I do see my Volvo as a work of art and I have had difficulty wrapping my mind around how all the dime- and quarter-sized dents all over the car have added to its beauty. To console myself, I have embraced the Japanese philosophy of Wabi-Sabi which declares beauty to be all things imperfect, impermanent, and incomplete.

Wabi-Sabi is a frame of mind I continue to develop for the tenuous aspects of my life which refuse to fit in the picture frames I constructed for them. My Volvo is a material manifestation of how my illusions are shattered by the reality of pell-mell running through the world.

Since the initial introduction of Wabi-Sabi through my Volvo, I’ve had other episodes of it. I parked under a tree where birds did their business on it right before I was to meet with a woman I wanted to impress. Recently, I chose a side road and a stranger’s driveway to turn around so I could be headed in the right direction. The driveway’s incline was so steep it tore off the right side of the front bumper. My husband wrangled it back into place. But repairing the bumper came several hours after driving my Volvo around town, me oblivious to the damage, and included an exhibition in the car pool line of my son’s school where many parents drive shiny BMWs, Lexuses, and Mercedes Benzes. None of those cars have hail dents or bird poop that I’ve noticed.

According to an Utne Reader article, “To discover Wabi-Sabi is to see the singular beauty in something that may first look decrepit and ugly. Wabi-Sabi reminds us that we are all transient beings on this planet—that our bodies, as well as the material world around us, are in the process of returning to dust. Nature’s cycles of growth, decay, and erosion are embodied in frayed edges, rust, liver spots. Through Wabi-Sabi, we learn to embrace both the glory and the melancholy found in these marks of passing time.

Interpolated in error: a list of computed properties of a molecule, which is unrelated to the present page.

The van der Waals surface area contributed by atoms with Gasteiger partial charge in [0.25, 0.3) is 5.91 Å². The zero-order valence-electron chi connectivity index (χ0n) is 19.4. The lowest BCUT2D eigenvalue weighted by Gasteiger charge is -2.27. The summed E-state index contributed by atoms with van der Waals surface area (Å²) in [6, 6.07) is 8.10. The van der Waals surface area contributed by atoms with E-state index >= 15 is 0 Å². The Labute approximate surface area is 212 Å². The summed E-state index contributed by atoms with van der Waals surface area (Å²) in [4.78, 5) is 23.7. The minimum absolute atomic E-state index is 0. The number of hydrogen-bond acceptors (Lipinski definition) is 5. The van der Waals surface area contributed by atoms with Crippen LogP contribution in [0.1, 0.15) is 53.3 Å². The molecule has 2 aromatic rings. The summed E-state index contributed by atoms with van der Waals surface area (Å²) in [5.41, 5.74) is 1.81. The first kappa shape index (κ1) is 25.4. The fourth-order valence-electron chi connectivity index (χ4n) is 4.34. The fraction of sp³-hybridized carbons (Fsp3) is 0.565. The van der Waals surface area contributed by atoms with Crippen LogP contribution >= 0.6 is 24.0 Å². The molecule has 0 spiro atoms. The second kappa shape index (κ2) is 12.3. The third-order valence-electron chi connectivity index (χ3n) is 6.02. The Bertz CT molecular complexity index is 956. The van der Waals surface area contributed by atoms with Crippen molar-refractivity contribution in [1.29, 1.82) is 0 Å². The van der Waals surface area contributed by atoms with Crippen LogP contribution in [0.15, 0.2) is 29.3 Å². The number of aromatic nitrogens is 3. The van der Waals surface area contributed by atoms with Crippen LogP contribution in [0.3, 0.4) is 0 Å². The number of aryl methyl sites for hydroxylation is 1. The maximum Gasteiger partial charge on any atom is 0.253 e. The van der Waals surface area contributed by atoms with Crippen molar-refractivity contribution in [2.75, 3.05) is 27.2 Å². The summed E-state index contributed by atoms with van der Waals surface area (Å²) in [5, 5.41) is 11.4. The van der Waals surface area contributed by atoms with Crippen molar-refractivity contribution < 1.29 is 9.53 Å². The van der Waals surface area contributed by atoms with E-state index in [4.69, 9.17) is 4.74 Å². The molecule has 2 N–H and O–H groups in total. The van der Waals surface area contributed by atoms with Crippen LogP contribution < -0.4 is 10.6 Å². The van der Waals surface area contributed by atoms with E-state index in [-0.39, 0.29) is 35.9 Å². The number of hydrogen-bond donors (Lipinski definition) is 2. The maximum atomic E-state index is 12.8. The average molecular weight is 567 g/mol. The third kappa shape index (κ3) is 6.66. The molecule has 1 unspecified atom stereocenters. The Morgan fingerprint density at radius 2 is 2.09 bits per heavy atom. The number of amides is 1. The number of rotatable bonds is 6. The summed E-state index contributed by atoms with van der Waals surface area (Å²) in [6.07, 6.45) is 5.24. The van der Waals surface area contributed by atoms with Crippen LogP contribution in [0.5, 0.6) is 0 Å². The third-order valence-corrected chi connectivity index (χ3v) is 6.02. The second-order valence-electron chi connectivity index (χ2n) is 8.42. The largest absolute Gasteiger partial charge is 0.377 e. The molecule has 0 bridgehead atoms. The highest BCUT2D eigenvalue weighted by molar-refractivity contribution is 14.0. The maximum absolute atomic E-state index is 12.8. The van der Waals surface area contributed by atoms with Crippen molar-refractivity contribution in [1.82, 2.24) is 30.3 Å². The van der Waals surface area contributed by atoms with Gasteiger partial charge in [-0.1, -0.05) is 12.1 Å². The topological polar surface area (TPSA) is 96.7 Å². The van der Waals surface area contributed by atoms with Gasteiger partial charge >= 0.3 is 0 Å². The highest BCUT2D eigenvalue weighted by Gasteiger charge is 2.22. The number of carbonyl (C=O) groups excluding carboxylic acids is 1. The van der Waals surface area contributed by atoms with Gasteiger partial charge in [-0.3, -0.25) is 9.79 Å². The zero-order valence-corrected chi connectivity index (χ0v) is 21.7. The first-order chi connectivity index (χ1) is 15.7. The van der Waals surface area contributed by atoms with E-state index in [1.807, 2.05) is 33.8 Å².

Today, when I drive my Volvo I realize I have put on the full armor of a Wabi-Sabi life. If I encounter people who are only living life on the surface, then they may look at me in one of two ways: either enviously or derisively. They’ll experience envy if all they see in me is the status sign the Volvo represents or view me derisively if they judge me for not repairing the external skin which betrays the fine mechanics of the interior.

Sometimes I react to the judgment and I’m tempted to say “wait, you don’t understand. You don’t know everything I’ve been through.” Then, I realize explanations make no difference to people who live on the superficialities of life. And then I remember that this desire to connect with people who aren’t capable of deep connections is also Wabi-Sabi.

And I let it go.


I Think, therefore, I AM

The only thing that’s certain is this moment I’m in. Beyond that, it’s all up for grabs. To be comfortable with the emptiness of the unknown is challenging and improbable for me. Yet what choice do I have? I have the capacity to fill up my present with thoughts of the future, yet that is nothing, too, an illusion, because my thoughts can’t occupy the space of the future. They can only occupy right now.

Understanding this dilemma can give me a freedom from my anxiety of the future if I remember the blessing in the power of the powerlessness of now.